My first published letter – in the Wall Street Journal in May 2001

So it was titled – The Case for Keeping the Pound

What a different world it was then – I forgot I did this and found it again recently. I think it stands up pretty well, except of course Rover isn’t with us anymore, the Bank of England doesn’t quite have the halo it used to and the Wall Street Journal actually used to support Britain joining the Euro. All credit to the WSJE of course for publishing a letter that disagreed with their editorial.  And the value of sterling in Deutsche Marks now would be about 2.35 marks to the pound – so even Rover probably could have done alright on that.

Here’s the letter online.

I have also appended it below – don’t think they’ll mind too much.

Letters to the Editor
From The Wall Street Journal Europe

The Case for Keeping the Pound

So, The Wall Street Journal Europe thinks Britain should adopt the euro (“Answering Thatcher,” May 25). Well sterlingphiles like me disagree. So far, too much attention has been focused on the failure of the euro to achieve stability on the foreign-exchange markets.

It is more relevant to look at the performance of the British pound.

Over the last century, Britain has taken almost every wrong direction in monetary policy. Broadly speaking, this involved fixed or targeted exchange rates, and the prioritizing of growth and employment over low inflation.

However, since sterling was thrown out of the EU’s exchange-rate mechanism in 1992, there has emerged a consensus that inflation can be controlled with short-term interest rates, and that low inflation is a prerequisite for growth and employment. Since then, the economy has blossomed magnificently. No one could dispute that over the last 10 years, British growth, employment and monetary stability have easily outperformed Britain’s European counterparts. Moreover, the Bank of England has a level of professionalism, insight and transparency that puts the European Central Bank in the shade.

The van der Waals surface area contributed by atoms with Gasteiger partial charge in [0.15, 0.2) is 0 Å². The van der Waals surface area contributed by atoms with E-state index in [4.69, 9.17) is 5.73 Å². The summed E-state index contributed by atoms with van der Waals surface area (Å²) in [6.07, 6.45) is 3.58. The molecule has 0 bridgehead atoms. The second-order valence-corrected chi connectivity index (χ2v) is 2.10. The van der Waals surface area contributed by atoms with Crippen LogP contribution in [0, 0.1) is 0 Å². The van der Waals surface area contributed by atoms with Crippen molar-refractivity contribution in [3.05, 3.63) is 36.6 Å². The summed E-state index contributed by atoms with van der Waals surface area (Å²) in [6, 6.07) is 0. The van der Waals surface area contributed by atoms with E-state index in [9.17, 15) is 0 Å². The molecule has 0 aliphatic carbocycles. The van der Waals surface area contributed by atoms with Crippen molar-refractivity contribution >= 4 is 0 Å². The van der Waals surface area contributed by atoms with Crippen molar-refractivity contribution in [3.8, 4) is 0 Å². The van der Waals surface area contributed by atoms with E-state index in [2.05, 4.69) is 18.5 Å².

Britain needs a currency that is neither wholly European nor American. Some 85% of the U.K. economy is not dependent on exports to the EU. And for the 15% that is, one can safely assume that the Euroland countries would not agree to Britain joining where most British exporters like Rover would like it, at 2.5 marks to the pound. The reality is probably closer to 3.4 marks. That sterling has appreciated against a weak euro and stagnant European economy, but depreciated over the last year against the mighty dollar, suggests that we have the right balance through monetary independence.

Our future will never be with one continent, but with the world. Only a floating exchange rate and an interest rate set to preserve monetary stability in Britain can safely steer the U.K. through the uncertainties of the global economy. It’s time for The Wall Street Journal Europe to reconsider its view on Britain and the euro.

Dan Lewis


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